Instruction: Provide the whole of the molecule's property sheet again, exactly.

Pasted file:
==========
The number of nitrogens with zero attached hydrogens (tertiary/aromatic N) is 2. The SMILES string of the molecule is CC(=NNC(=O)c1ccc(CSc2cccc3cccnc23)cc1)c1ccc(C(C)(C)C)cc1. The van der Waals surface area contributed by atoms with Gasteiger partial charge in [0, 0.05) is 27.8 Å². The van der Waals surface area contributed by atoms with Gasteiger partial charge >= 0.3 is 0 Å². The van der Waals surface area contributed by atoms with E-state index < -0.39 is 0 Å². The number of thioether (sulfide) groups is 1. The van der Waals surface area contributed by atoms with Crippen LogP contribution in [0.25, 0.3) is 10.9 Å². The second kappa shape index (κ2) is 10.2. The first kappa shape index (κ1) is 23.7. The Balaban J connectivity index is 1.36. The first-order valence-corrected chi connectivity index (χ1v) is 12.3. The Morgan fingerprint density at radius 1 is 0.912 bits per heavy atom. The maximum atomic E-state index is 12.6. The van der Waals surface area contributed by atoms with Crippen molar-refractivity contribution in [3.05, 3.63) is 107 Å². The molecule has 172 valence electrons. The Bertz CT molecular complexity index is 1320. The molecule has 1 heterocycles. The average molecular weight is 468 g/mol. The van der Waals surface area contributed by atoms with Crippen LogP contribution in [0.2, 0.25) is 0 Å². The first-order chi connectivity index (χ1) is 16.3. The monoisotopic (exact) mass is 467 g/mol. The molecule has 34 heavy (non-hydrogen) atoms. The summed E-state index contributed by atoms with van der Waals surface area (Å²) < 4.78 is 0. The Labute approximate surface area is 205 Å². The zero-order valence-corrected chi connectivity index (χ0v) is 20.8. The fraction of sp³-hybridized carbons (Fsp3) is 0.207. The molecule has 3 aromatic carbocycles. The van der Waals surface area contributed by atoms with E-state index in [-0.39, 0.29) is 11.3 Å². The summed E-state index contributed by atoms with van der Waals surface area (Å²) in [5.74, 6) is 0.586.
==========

The number of nitrogens with zero attached hydrogens (tertiary/aromatic N) is 2. The SMILES string of the molecule is CC(=NNC(=O)c1ccc(CSc2cccc3cccnc23)cc1)c1ccc(C(C)(C)C)cc1. The van der Waals surface area contributed by atoms with Gasteiger partial charge in [0, 0.05) is 27.8 Å². The van der Waals surface area contributed by atoms with Gasteiger partial charge >= 0.3 is 0 Å². The van der Waals surface area contributed by atoms with E-state index < -0.39 is 0 Å². The number of thioether (sulfide) groups is 1. The van der Waals surface area contributed by atoms with Crippen LogP contribution in [0.25, 0.3) is 10.9 Å². The second kappa shape index (κ2) is 10.2. The first kappa shape index (κ1) is 23.7. The Balaban J connectivity index is 1.36. The first-order valence-corrected chi connectivity index (χ1v) is 12.3. The Morgan fingerprint density at radius 1 is 0.912 bits per heavy atom. The maximum atomic E-state index is 12.6. The van der Waals surface area contributed by atoms with Crippen molar-refractivity contribution in [3.05, 3.63) is 107 Å². The molecule has 172 valence electrons. The Bertz CT molecular complexity index is 1320. The molecule has 1 heterocycles. The average molecular weight is 468 g/mol. The van der Waals surface area contributed by atoms with Crippen LogP contribution in [0.2, 0.25) is 0 Å². The first-order chi connectivity index (χ1) is 16.3. The monoisotopic (exact) mass is 467 g/mol. The molecule has 34 heavy (non-hydrogen) atoms. The summed E-state index contributed by atoms with van der Waals surface area (Å²) < 4.78 is 0. The Labute approximate surface area is 205 Å². The zero-order valence-corrected chi connectivity index (χ0v) is 20.8. The fraction of sp³-hybridized carbons (Fsp3) is 0.207. The molecule has 3 aromatic carbocycles. The van der Waals surface area contributed by atoms with E-state index in [-0.39, 0.29) is 11.3 Å². The summed E-state index contributed by atoms with van der Waals surface area (Å²) in [5.74, 6) is 0.586.